3What are Infant Reflexes? Involuntary stereotyped movement responses to a particular stimuli.Dominant movement form during the last 4 months of prenatal life and first 4 months after birth.Occur subcortically (below the level of the higher brain centers)
5Infant vs. Lifespan Reflexes Most “infant” reflexes do not last beyond the first year.Infant reflexes may not completely disappear.May be inhibited by maturing CNS.May be integrated into new movements.Reflexes that endure are called “lifespan” reflexes.Examples?
6Infant reflexes are very important in the process of development.
7Why is the study of infant reflexes important? Dominant form of movement for last 4 months prenatally and first 4 months postnatally.Primitive reflexes critical for human survival.Postural reflexes believed to be foundation for later voluntary movements.Appearance and disappearance helpful in diagnosing neurological disorders.
9Role of the Reflexes in Survival Human infants essentially helpless.Highly dependent on their caretakers and reflexes for protection and survival.Primitive reflexes occur during gestation or at birth and most are repressed by 6 months of age.Primitive reflexes are important for protection, nutrition, and survival.Examples?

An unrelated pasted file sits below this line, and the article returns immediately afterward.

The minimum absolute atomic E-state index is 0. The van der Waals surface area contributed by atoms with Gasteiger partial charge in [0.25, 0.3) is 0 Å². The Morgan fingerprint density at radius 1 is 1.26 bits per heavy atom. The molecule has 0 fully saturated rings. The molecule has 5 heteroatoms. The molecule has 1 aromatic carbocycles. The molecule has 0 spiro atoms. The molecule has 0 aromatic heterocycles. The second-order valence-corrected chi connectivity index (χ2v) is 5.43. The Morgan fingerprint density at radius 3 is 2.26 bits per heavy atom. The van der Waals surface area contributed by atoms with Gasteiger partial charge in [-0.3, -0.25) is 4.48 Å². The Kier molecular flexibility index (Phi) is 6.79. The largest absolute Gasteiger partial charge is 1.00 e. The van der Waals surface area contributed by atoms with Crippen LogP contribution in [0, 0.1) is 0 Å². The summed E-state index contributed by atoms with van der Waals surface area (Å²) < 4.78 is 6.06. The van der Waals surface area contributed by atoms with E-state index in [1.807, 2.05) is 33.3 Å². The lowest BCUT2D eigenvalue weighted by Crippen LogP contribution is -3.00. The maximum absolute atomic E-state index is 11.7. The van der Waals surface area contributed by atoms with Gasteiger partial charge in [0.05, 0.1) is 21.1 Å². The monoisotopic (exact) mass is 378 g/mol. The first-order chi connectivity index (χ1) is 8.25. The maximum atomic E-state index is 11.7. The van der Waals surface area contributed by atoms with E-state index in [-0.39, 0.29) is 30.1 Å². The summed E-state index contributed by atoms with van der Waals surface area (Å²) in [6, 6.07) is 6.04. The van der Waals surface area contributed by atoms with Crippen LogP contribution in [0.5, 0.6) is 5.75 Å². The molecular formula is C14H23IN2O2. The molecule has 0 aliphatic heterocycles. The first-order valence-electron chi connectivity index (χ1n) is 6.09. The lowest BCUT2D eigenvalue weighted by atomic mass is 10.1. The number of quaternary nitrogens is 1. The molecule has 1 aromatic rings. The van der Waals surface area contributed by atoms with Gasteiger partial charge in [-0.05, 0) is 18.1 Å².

10Role of Reflexes in Developing Future Movement Postural reflexes are related to the development of later voluntary movement.Reflexes integrated, modified, and incorporated into more complex patterns to form voluntary movements.Automatic movement is “practice” for future voluntary movements.Some believe reflexes may not be related to future motor development.Examples?
11Role of Reflexes in Developing Future Movement Infant ReflexFuture Voluntary MovementCrawlingLabyrinthineUpright posturePalmar graspGraspingSteppingWalking
12Reflexes as Diagnostic Tools Reflexes can determine level of neurological maturation.Reflexes are age-specific in normal, healthy infantsSevere deviations from normal time frame may indicate neurological immaturity or dysfunction.Reflexes should be tested carefully and only by trained professionals.Need state of quiet.If baby restless, crying, sleepy, or distracted, may not respond to applied stimulus.
13Reflexes as Diagnostic Tools ConcernMoro reflexMay signify cerebral birth injury if lacking or asymmetric.Asymmetric tonic reflexMay indicate cerebral palsy or other neurological problem if persists past normal time.
14Reflexes as Diagnostic Tools Milani Comparetti Neuromotor Development ExaminationMeasures several infant reflexes from birth to 24 months.Develops profile of child’s movement in relation to what is expected at a specific age.Especially valuable with children suspected of motor delay.